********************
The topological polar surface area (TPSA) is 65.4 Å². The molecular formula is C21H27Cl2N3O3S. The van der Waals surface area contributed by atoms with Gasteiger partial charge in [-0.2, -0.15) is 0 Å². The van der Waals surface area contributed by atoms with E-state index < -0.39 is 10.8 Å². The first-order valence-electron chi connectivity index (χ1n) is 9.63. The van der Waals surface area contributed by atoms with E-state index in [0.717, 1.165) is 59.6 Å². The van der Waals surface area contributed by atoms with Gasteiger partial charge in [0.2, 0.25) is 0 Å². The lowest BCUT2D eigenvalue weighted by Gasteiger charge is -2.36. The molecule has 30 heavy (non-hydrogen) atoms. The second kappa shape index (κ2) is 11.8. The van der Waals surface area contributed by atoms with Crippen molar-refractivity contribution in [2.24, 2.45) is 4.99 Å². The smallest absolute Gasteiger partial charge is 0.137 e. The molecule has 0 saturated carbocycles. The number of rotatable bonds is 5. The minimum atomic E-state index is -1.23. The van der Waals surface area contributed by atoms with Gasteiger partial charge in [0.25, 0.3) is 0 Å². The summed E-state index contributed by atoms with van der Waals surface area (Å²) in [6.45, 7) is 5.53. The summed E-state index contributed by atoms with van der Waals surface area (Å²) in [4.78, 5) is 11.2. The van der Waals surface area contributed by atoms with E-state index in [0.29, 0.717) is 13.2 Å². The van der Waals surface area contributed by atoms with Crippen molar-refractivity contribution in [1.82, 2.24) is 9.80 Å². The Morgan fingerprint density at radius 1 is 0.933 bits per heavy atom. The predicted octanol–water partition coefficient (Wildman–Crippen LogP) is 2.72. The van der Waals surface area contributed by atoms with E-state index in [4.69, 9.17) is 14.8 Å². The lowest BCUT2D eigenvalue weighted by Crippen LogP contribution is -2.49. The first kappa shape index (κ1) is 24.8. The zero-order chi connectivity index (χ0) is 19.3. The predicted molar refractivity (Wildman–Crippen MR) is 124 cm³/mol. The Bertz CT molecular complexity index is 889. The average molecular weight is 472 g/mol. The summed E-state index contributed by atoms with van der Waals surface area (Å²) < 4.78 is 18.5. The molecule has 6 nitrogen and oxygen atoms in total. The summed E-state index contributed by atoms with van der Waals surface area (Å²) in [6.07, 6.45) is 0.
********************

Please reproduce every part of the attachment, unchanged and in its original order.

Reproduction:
The topological polar surface area (TPSA) is 65.4 Å². The molecular formula is C21H27Cl2N3O3S. The van der Waals surface area contributed by atoms with Gasteiger partial charge in [-0.2, -0.15) is 0 Å². The van der Waals surface area contributed by atoms with E-state index < -0.39 is 10.8 Å². The first-order valence-electron chi connectivity index (χ1n) is 9.63. The van der Waals surface area contributed by atoms with E-state index in [0.717, 1.165) is 59.6 Å². The van der Waals surface area contributed by atoms with Gasteiger partial charge in [0.2, 0.25) is 0 Å². The lowest BCUT2D eigenvalue weighted by Gasteiger charge is -2.36. The molecule has 30 heavy (non-hydrogen) atoms. The second kappa shape index (κ2) is 11.8. The van der Waals surface area contributed by atoms with Crippen molar-refractivity contribution in [2.24, 2.45) is 4.99 Å². The smallest absolute Gasteiger partial charge is 0.137 e. The molecule has 0 saturated carbocycles. The number of rotatable bonds is 5. The minimum atomic E-state index is -1.23. The van der Waals surface area contributed by atoms with Gasteiger partial charge in [0.25, 0.3) is 0 Å². The summed E-state index contributed by atoms with van der Waals surface area (Å²) in [6.45, 7) is 5.53. The summed E-state index contributed by atoms with van der Waals surface area (Å²) in [4.78, 5) is 11.2. The van der Waals surface area contributed by atoms with E-state index in [0.29, 0.717) is 13.2 Å². The van der Waals surface area contributed by atoms with Crippen molar-refractivity contribution in [1.82, 2.24) is 9.80 Å². The Morgan fingerprint density at radius 1 is 0.933 bits per heavy atom. The predicted octanol–water partition coefficient (Wildman–Crippen LogP) is 2.72. The van der Waals surface area contributed by atoms with E-state index in [4.69, 9.17) is 14.8 Å². The lowest BCUT2D eigenvalue weighted by Crippen LogP contribution is -2.49. The first kappa shape index (κ1) is 24.8. The zero-order chi connectivity index (χ0) is 19.3. The predicted molar refractivity (Wildman–Crippen MR) is 124 cm³/mol. The Bertz CT molecular complexity index is 889. The average molecular weight is 472 g/mol. The summed E-state index contributed by atoms with van der Waals surface area (Å²) < 4.78 is 18.5. The molecule has 6 nitrogen and oxygen atoms in total. The summed E-state index contributed by atoms with van der Waals surface area (Å²) in [6.07, 6.45) is 0.